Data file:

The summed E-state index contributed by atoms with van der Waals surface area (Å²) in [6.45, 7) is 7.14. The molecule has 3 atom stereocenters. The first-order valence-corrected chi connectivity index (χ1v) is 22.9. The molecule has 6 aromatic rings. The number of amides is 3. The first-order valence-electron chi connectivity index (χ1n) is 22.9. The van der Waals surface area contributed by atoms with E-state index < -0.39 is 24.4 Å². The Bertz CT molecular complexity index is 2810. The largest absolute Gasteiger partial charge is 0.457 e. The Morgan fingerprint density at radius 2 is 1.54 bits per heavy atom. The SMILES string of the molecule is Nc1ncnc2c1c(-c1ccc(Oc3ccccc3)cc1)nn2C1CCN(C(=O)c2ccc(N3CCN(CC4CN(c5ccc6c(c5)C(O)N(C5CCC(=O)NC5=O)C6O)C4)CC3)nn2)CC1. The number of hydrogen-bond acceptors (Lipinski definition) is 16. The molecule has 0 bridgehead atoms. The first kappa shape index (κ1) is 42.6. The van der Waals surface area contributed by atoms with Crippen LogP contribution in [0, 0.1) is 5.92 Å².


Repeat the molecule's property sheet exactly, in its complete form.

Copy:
The summed E-state index contributed by atoms with van der Waals surface area (Å²) in [6.45, 7) is 7.14. The molecule has 3 atom stereocenters. The first-order valence-corrected chi connectivity index (χ1v) is 22.9. The molecule has 6 aromatic rings. The number of amides is 3. The first-order valence-electron chi connectivity index (χ1n) is 22.9. The van der Waals surface area contributed by atoms with E-state index < -0.39 is 24.4 Å². The Bertz CT molecular complexity index is 2810. The largest absolute Gasteiger partial charge is 0.457 e. The Morgan fingerprint density at radius 2 is 1.54 bits per heavy atom. The SMILES string of the molecule is Nc1ncnc2c1c(-c1ccc(Oc3ccccc3)cc1)nn2C1CCN(C(=O)c2ccc(N3CCN(CC4CN(c5ccc6c(c5)C(O)N(C5CCC(=O)NC5=O)C6O)C4)CC3)nn2)CC1. The number of hydrogen-bond acceptors (Lipinski definition) is 16. The molecule has 0 bridgehead atoms. The first kappa shape index (κ1) is 42.6. The van der Waals surface area contributed by atoms with Crippen LogP contribution in [0, 0.1) is 5.92 Å².